4. The blindfold should be properly tied in the eyes, the mouth should be gagged by a handkerchief, and the mind should be focused and empty. The eldest member, Narayani Devi was directed to complete the ritual by lying down only as she was aged and overweight. 
  5. It was directed that while performing the puja, it should be imagined that the branches of the tree were wrapping themselves around an individual’s body. The ritual should therefore be performed with unity and determination, which will help repent mistakes. 

4. The diaries mentioned every little and minute detail that the family was abiding by in order to conduct their lives. The diaries also had indications of the family conducting witchcraft and occult practices. It felt as if some third person or mystical energy was directing the 11 members thereby controlling them. 

5. Although the crime branch had tried to contact some person with a religious or a spiritual background who were related to the family, their efforts went down the drain as no such contact was available. 

Expert evidence and sayings in light of the Burari deaths case 

The Bhatia family was headed by Bhopal Singh, the husband of Narayani Devi who had died in 2007. After his dismissal, the family was leftover with no one who could control it or be an authoritative figure to control the ups and downs associated with it. Clinical hypnotherapist Anita Anand claimed that in a typical Indian family when the patriarch dies, there is a vacuum in the family. A somewhat similar kind of incident could be noticed in this case.  Bhopal Singh, until his death, used to control the family, their planning, children’s education, etc. The responsibilities that Bhopal Singh used to swiftly carry out-landed over on his youngest son, Lalit’s shoulders, after his death. Friends and relatives of Lalit voiced that it was because of his maturity and decision-making skills which made other family members follow him and treat his sayings as the supreme one. It is to be noted that neighbours, friends, and relatives of the family have repeatedly agreed to the fact that the deceased Bhopal Singh was a very nice, broad-minded human being and therefore it was unlikely of him expressing such commands.

Entry in the diary had started right after Bhopal Singh’s death and the majority of the directions and diary entries were concerning Lalit. As the investigation proceeded, experts and state actors came to recognize the youngest son of Narayani Devi, Lalit to be the mind behind the Burari incident. Lalit was supposedly involved in direct communication with his deceased father in his dreams where his father used to tell him how to conduct the family and the same was followed. He started sharing these conversations with his family. It was Neetu, one of the children who had informed the neighbors that her uncle, Lalit, was possessed by their grandfather’s spirit and it was the latter that guided them. Whenever Lalit used to converse with his family about the instructions he received from his dead father, his voice used to change to that of his father’s. The diary clearly mentioned that the deceased father’s spirit would visit the family every Tuesday, Thursday, Saturday, and Sunday. The instructions that were given resulted in the financial well-being of the family. This made the family believe more whatever the deceased father was directing. It was promised that the deceased father, Bhopal Singh was supposed to visit the family after completion of the Banyan Tree ritual and save the family members. The irony was although the family was made to believe that they will be saved, they eventually called their death all by themselves.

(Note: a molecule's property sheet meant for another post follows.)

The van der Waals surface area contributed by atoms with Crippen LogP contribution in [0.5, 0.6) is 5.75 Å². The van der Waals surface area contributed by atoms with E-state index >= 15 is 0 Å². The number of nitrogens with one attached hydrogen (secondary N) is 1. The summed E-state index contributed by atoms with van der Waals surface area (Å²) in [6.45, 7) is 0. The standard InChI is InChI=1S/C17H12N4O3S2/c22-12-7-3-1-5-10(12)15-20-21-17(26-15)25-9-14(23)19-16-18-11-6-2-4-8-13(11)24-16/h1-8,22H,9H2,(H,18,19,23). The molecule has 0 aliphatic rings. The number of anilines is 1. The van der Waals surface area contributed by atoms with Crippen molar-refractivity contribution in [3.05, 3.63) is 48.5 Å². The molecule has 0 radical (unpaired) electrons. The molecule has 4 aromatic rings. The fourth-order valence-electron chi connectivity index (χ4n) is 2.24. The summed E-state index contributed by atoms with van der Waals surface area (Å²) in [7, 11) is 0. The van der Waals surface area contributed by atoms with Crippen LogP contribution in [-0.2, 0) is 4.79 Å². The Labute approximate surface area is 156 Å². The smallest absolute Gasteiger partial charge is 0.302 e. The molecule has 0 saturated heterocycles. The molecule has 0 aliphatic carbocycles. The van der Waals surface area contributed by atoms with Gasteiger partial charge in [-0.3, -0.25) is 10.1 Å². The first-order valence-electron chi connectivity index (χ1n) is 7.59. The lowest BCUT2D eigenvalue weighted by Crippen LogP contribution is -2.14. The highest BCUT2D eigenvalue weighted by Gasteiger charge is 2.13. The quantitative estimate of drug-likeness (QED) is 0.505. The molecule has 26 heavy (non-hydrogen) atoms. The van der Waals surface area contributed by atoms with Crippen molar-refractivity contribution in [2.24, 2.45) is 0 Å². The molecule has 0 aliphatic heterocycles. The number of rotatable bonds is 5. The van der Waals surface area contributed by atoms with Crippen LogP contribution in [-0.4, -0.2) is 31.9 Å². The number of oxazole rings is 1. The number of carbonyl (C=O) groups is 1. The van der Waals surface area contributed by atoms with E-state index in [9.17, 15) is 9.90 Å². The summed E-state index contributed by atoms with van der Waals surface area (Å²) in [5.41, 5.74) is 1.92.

Savita and Tina, Narayani Devi’s daughters-in-law, fulfilled the stereotype of capable housewives. They got up early, prepared food for the family, looked after the youngsters and the elderly and were kind and well-behaved to everyone they encountered.

Dr. Virendra Singh, Handwriting Division, Forensics Science Lab, Delhi was provided with the copies and diaries that were discovered from the Bhatia family’s house for identifying the handwriting in the entries. It was revealed that Pratibha’s daughter, Priyanka, and Bhuvnesh’s daughter, Neetu, were the ones who were writing these notes. 

As it slowly came out to the experts involved in the present case that Lalit was the one behind the incident, they could gradually read the minds of Lalit and the thought-process he had been going through. In many ways, he had felt being out of control, as has been explained by clinical hypnotherapist Anita Anand. 

The Chundawats changed their way of life as well. They ceased to consume and prepare non-vegetarian meals. At home, Bhavnesh quit drinking. Pujas became a common occurrence. The number of stores expanded from one to three, including Lalit’s plywood shop, Bhavnesh’s grocery store, and the third one they were opening jointly, as well as the house’s floors.

The story surrounding Lalit